Louis Asscher, one of the renowned master cutters of Europe, attempted to resolve the question by microscopically examining a sample of silver bears. He had a lifelong experience with diamonds; his father, the third generation of the House of Asscher in Amsterdam, had re-cut the crown jewels for the British royal family in 1907, and he himself had invented and popularized the Asscher cut (the "brilliant cut" of a triangular diamond). When he studied the silver bears, he found that they all contained a similar striation mark on certain facets. He concluded that this tell-tale mark came from a machine, and he suggested that the Russians had invented an automated diamond-cutting machine that accounted for the silver bears.
A number of master cutters in Antwerp took issue with Asscher. They found that the Russian cut on the silver bear was "too good, too regular, too perfect," as one of them put it, to be anything but the work of skilled human hands. The Antwerp experts theorized that the Russians had imposed draconian standards on their diamond cutters, and diamonds that failed to meet these criteria were simply ground to dust and used for industrial purposes. They recognized that in order to achieve such uniform diamonds, the Russians would have to sacrifice a considerable portion of the average "yield"-the weight of the finished gem-but they assumed this was a cost that the Russians were willing to pay in return for standardization.
As the Russians vastly stepped up their export of silver bears to Europe, the concern over Russian cutting techniques was replaced with a much more urgent one about their marketing objectives. The Russian diamond-trading organization opened up offices in rapid succession in 1969 in Antwerp, Zurich and Frankfurt. Italy began offering large discounts to American manufacturers, who needed a uniform product for their inexpensive assembly-line jewelry. In addition, reports reaching western Europe asserted that the Russians were training thousands of new diamond cutters at a center in Kostrana, some 180 miles north of Moscow.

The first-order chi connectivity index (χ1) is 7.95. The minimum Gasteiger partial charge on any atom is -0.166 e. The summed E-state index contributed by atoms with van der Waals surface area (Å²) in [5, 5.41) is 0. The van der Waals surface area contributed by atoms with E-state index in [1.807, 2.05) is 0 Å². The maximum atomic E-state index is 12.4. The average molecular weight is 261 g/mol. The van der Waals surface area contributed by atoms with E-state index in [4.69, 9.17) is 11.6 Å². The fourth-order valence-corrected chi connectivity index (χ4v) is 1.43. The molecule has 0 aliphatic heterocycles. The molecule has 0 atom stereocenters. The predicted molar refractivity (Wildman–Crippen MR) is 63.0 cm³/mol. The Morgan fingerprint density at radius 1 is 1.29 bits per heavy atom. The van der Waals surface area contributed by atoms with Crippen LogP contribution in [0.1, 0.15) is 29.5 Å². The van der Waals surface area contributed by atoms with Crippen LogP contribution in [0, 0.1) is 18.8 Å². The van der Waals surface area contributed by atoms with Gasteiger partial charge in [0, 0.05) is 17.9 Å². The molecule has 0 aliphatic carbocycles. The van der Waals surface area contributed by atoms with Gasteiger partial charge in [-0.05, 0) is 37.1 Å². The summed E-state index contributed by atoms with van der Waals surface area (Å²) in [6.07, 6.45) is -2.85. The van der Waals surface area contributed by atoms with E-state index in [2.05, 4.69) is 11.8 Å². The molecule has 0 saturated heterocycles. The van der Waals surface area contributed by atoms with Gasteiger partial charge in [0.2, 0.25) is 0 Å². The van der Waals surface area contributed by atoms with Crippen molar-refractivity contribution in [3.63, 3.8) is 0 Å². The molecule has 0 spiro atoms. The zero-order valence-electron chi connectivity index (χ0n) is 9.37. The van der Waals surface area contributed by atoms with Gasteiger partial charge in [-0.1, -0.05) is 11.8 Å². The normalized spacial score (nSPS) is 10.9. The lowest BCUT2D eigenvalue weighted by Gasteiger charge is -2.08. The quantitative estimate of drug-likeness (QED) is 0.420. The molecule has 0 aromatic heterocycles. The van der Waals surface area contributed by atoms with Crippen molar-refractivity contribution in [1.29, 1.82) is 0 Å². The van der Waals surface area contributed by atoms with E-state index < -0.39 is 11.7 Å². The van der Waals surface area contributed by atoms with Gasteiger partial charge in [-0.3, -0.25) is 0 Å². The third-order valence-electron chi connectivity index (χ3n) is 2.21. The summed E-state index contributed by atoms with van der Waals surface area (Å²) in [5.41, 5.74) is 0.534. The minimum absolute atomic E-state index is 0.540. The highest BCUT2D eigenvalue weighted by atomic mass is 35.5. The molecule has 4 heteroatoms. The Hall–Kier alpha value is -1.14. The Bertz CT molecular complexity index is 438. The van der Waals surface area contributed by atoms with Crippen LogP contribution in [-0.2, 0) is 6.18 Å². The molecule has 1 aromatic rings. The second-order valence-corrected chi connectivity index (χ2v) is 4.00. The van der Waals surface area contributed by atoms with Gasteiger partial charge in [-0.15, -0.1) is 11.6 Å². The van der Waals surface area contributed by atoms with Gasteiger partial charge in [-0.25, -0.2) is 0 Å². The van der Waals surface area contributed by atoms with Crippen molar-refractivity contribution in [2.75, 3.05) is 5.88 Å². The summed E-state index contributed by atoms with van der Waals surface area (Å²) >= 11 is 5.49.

The Russian trading organization itself conspicuously avoided releasing any meaningful data on the volume of its exports of polished diamonds to Europe. By 1970, however, diamond dealers in Antwerp reckoned that the Russians were putting at least a half million silver bears on the market each year. Manufacturers in Tel Aviv, as well as Antwerp, became increasingly apprehensive about these Russian diamonds. What they had first considered a novelty now seemed a threat to the very existence of their respective cutting centers.